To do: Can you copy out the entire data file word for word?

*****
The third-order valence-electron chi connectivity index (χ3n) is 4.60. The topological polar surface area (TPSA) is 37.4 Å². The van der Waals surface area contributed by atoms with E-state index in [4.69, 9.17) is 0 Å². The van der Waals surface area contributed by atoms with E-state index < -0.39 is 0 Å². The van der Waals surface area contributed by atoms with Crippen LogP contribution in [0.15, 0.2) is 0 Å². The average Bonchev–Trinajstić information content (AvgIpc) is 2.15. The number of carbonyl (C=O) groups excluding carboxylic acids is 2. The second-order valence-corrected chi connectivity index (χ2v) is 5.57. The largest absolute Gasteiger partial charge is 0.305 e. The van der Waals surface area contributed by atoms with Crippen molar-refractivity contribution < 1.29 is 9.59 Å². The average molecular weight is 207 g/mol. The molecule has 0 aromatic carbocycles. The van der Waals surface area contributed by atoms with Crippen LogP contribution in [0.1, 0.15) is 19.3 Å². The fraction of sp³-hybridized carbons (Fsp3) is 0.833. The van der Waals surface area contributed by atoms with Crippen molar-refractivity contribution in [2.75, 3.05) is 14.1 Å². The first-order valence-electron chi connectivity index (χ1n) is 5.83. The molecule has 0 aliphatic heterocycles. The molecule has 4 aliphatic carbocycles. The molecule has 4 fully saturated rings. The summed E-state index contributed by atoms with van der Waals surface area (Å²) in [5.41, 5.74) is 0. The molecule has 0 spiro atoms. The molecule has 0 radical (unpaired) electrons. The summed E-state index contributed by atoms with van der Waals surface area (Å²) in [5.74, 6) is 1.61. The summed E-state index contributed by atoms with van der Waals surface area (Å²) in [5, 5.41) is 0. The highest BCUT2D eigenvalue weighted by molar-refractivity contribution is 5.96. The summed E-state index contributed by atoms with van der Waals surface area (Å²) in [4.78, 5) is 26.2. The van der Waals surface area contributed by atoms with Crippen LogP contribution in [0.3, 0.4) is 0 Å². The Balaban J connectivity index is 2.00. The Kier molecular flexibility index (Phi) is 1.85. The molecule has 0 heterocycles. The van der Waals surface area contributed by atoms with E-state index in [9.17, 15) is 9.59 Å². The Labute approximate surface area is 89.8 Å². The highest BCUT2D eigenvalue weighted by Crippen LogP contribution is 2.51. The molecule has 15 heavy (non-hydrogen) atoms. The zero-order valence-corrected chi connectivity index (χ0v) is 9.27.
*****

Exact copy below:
The third-order valence-electron chi connectivity index (χ3n) is 4.60. The topological polar surface area (TPSA) is 37.4 Å². The van der Waals surface area contributed by atoms with E-state index in [4.69, 9.17) is 0 Å². The van der Waals surface area contributed by atoms with E-state index < -0.39 is 0 Å². The van der Waals surface area contributed by atoms with Crippen LogP contribution in [0.15, 0.2) is 0 Å². The average Bonchev–Trinajstić information content (AvgIpc) is 2.15. The number of carbonyl (C=O) groups excluding carboxylic acids is 2. The second-order valence-corrected chi connectivity index (χ2v) is 5.57. The largest absolute Gasteiger partial charge is 0.305 e. The van der Waals surface area contributed by atoms with Crippen molar-refractivity contribution < 1.29 is 9.59 Å². The average molecular weight is 207 g/mol. The molecule has 0 aromatic carbocycles. The van der Waals surface area contributed by atoms with Crippen LogP contribution in [0.1, 0.15) is 19.3 Å². The fraction of sp³-hybridized carbons (Fsp3) is 0.833. The van der Waals surface area contributed by atoms with Crippen molar-refractivity contribution in [2.75, 3.05) is 14.1 Å². The first-order valence-electron chi connectivity index (χ1n) is 5.83. The molecule has 0 aliphatic heterocycles. The molecule has 4 aliphatic carbocycles. The molecule has 4 fully saturated rings. The summed E-state index contributed by atoms with van der Waals surface area (Å²) in [5.41, 5.74) is 0. The molecule has 0 spiro atoms. The molecule has 0 radical (unpaired) electrons. The summed E-state index contributed by atoms with van der Waals surface area (Å²) in [5.74, 6) is 1.61. The summed E-state index contributed by atoms with van der Waals surface area (Å²) in [5, 5.41) is 0. The highest BCUT2D eigenvalue weighted by molar-refractivity contribution is 5.96. The summed E-state index contributed by atoms with van der Waals surface area (Å²) in [4.78, 5) is 26.2. The van der Waals surface area contributed by atoms with Crippen LogP contribution in [0.3, 0.4) is 0 Å². The Balaban J connectivity index is 2.00. The Kier molecular flexibility index (Phi) is 1.85. The molecule has 0 heterocycles. The van der Waals surface area contributed by atoms with E-state index in [9.17, 15) is 9.59 Å². The Labute approximate surface area is 89.8 Å². The highest BCUT2D eigenvalue weighted by Crippen LogP contribution is 2.51. The molecule has 15 heavy (non-hydrogen) atoms. The zero-order valence-corrected chi connectivity index (χ0v) is 9.27.